Did the government lack ‘common sense’? Coventry’s 1957 Polio Epidemic
(Centre for History in Public Health, LSHTM)
The arrival of Jonas Salk’s polio vaccine in 1955 had given public health officials a major boost in the fight against polio. But in Britain, concerns its safety had led to supply problems. In the middle of this crisis, Coventry suffered one of its worst ever polio outbreaks. It was “common sense”, citizens argued, that the government import from the United States and Canada, and redirect existing supplies to epidemic-affected regions. However, this did not necessarily accord with the advice given by the government’s own public health experts and the World Health Organisation.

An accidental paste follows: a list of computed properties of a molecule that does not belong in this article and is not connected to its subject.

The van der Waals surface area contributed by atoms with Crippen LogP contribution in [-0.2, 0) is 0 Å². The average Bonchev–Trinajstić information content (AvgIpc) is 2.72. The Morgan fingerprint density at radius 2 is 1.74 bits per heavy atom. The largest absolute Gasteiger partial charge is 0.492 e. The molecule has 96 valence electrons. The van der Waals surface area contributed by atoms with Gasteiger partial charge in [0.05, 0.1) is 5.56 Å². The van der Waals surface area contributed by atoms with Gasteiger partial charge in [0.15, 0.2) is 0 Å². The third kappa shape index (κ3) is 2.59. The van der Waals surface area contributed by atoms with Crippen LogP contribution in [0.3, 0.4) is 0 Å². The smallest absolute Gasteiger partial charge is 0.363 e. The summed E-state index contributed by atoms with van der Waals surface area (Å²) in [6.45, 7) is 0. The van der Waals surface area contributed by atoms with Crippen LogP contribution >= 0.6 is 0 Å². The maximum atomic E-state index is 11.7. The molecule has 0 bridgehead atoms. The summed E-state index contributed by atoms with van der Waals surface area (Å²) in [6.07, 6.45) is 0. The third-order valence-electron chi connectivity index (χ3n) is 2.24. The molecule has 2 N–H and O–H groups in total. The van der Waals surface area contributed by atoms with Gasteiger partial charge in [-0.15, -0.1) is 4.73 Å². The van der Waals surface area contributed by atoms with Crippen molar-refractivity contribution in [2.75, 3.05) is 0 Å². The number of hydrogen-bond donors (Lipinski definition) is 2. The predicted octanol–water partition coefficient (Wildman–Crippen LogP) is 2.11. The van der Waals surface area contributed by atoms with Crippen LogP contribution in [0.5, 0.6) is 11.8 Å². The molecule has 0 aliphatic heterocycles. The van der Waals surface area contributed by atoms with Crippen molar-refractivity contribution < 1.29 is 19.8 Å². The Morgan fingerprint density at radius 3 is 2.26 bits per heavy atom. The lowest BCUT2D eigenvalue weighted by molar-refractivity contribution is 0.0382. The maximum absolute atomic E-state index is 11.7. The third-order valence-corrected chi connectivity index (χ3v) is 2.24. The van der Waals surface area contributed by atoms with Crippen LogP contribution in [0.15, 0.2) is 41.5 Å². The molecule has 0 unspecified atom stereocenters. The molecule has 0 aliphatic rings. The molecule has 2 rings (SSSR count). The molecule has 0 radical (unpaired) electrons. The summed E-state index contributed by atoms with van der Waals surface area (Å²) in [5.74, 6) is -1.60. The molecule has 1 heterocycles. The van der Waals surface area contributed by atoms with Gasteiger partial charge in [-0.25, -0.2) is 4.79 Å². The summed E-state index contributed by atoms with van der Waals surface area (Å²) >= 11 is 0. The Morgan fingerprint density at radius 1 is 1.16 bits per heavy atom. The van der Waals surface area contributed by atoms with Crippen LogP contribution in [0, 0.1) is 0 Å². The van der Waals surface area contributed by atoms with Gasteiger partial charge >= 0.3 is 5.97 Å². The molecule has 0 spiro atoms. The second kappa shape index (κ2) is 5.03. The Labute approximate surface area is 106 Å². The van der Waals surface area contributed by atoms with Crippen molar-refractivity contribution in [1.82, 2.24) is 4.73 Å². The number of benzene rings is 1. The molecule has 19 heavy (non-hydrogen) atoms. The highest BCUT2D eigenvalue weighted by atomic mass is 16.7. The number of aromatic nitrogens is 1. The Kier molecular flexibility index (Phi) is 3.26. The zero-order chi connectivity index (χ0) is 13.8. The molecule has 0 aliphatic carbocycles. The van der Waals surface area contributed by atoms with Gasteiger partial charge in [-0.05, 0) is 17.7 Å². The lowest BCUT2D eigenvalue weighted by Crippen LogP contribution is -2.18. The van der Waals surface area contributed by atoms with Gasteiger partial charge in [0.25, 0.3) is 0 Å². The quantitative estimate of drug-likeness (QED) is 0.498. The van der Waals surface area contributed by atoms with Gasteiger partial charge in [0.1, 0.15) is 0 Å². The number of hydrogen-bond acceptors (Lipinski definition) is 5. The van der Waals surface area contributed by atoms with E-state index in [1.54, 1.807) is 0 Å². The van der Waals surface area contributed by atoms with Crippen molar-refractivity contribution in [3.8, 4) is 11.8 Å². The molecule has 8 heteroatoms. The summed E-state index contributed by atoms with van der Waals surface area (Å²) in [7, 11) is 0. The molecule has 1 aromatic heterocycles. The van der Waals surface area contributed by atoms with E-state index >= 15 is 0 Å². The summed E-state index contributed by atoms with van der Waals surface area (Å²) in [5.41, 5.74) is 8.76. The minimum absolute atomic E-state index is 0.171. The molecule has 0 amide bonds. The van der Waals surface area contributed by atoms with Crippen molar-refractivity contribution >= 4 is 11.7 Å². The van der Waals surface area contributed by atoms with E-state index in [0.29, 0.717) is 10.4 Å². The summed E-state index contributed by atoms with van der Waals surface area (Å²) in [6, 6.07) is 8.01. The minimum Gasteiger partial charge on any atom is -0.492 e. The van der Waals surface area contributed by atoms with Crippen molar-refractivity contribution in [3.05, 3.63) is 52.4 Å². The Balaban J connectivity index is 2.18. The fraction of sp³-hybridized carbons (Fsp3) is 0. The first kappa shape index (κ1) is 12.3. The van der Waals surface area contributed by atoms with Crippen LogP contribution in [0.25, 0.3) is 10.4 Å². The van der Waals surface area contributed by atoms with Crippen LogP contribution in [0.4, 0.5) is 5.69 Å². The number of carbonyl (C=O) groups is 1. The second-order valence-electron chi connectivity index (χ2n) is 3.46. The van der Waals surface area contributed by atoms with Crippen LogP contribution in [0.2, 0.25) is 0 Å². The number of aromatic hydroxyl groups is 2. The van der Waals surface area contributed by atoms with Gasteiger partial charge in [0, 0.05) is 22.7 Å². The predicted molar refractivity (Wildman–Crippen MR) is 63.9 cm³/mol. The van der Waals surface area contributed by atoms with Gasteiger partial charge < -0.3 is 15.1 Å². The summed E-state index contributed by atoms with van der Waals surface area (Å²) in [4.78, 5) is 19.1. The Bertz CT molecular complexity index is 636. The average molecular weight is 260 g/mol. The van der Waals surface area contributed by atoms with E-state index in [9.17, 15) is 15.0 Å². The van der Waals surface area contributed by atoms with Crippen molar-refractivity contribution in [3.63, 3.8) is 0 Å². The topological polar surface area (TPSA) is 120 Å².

This paper will therefore explore the tension between “common sense” and expert advice in the context of the 1957 epidemic, using national and local press and government sources.
Wednesday, 11th November 2015, 12.45 pm – 2.00 pm
Venue: LG8, Keppel Street Building